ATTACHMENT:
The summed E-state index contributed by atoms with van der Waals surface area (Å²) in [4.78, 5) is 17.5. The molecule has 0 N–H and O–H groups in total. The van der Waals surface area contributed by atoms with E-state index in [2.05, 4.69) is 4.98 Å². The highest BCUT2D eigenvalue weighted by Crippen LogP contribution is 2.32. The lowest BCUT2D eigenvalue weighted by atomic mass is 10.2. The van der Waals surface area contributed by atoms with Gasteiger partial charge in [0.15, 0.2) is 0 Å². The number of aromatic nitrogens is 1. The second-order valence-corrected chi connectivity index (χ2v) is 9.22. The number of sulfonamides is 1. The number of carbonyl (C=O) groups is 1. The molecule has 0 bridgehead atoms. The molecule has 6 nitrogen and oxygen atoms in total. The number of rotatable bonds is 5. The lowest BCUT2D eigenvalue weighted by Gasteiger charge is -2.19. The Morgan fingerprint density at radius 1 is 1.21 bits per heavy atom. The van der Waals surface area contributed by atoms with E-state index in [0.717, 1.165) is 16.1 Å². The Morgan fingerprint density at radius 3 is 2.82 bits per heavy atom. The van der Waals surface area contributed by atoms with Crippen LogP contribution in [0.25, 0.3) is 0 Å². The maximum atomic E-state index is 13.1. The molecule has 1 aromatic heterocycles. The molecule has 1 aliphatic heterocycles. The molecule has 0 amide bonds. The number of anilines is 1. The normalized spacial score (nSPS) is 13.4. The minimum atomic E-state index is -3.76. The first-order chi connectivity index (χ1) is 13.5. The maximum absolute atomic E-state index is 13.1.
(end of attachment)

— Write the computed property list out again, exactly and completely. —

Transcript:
The summed E-state index contributed by atoms with van der Waals surface area (Å²) in [4.78, 5) is 17.5. The molecule has 0 N–H and O–H groups in total. The van der Waals surface area contributed by atoms with E-state index in [2.05, 4.69) is 4.98 Å². The highest BCUT2D eigenvalue weighted by Crippen LogP contribution is 2.32. The lowest BCUT2D eigenvalue weighted by atomic mass is 10.2. The van der Waals surface area contributed by atoms with Gasteiger partial charge in [0.15, 0.2) is 0 Å². The number of aromatic nitrogens is 1. The second-order valence-corrected chi connectivity index (χ2v) is 9.22. The number of sulfonamides is 1. The number of carbonyl (C=O) groups is 1. The molecule has 0 bridgehead atoms. The molecule has 6 nitrogen and oxygen atoms in total. The number of rotatable bonds is 5. The lowest BCUT2D eigenvalue weighted by Gasteiger charge is -2.19. The Morgan fingerprint density at radius 1 is 1.21 bits per heavy atom. The van der Waals surface area contributed by atoms with E-state index in [0.717, 1.165) is 16.1 Å². The Morgan fingerprint density at radius 3 is 2.82 bits per heavy atom. The van der Waals surface area contributed by atoms with Crippen LogP contribution in [0.25, 0.3) is 0 Å². The maximum atomic E-state index is 13.1. The molecule has 1 aromatic heterocycles. The molecule has 1 aliphatic heterocycles. The molecule has 0 amide bonds. The number of anilines is 1. The normalized spacial score (nSPS) is 13.4. The minimum atomic E-state index is -3.76. The first-order chi connectivity index (χ1) is 13.5. The maximum absolute atomic E-state index is 13.1.